What the reversal of Roe v. Wade means to a longtime anti-abortion activist

Catholicism was a big reason for one anti-abortion activist to join the wider movement.

With the reversal of Roe v. Wade this summer, abortion has been thrusted back into the political spotlight. Now that states have the power to determine whether people can terminate their pregnancies, conversations about abortion have been orbiting us daily. They have infiltrated the news cycle, altered the language of ballot initiatives and been introduced into midterm debates because the overturning of Roe has undeniably already changed the lives of millions in profound ways.

The right to an abortion is deeply tied to our core beliefs and practices. Many have opinions on abortion that relate directly to their childhood experiences. More often, they extend directly from our religious or secular practices.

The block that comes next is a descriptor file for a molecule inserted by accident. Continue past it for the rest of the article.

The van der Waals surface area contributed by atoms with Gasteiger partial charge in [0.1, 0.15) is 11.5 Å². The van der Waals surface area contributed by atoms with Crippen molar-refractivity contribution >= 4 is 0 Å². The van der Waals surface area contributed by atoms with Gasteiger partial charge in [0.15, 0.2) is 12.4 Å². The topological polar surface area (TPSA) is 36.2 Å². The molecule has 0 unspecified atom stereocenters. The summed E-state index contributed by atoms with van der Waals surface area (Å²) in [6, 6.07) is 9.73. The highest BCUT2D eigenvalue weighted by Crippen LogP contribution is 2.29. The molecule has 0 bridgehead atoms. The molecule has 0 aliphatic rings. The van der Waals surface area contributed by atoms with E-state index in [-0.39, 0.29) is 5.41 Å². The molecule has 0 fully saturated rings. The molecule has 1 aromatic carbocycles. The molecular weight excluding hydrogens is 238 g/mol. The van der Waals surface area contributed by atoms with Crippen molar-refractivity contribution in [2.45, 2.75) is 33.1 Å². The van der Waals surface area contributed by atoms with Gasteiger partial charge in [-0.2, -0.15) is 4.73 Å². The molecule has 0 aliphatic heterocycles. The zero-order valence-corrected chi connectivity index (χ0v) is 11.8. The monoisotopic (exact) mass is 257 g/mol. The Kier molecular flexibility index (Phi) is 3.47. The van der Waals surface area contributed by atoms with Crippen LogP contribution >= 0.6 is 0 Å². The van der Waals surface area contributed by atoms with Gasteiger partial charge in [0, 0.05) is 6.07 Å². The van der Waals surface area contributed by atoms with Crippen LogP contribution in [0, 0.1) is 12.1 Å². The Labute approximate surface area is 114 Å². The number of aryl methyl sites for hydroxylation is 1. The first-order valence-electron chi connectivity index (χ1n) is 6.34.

“I guess I can say that, when all is said and done, I’ve never been in favor of abortion. And I can probably attribute that to my upbringing — I was raised Roman Catholic. And I just innately believed that there has to be something wrong with killing an unborn child.” — Dr. Monica Miller, author and religious teacher


Listen: How an author and teacher became a part of the wider anti-abortion movement.

 


Guest

Dr. Monica Miller teaches at Sacred Heart Major Seminary in Detroit, and is the author of “Abandoned: The Untold Story of the Abortion Wars.” She says her anti-abortion views have remained stable over time.

“I guess I can say that, when all is said and done, I’ve never been in favor of abortion. And I can probably attribute that to my upbringing — I was raised Roman Catholic. And I just innately believed that there has to be something wrong with killing an unborn child,” says Miller.

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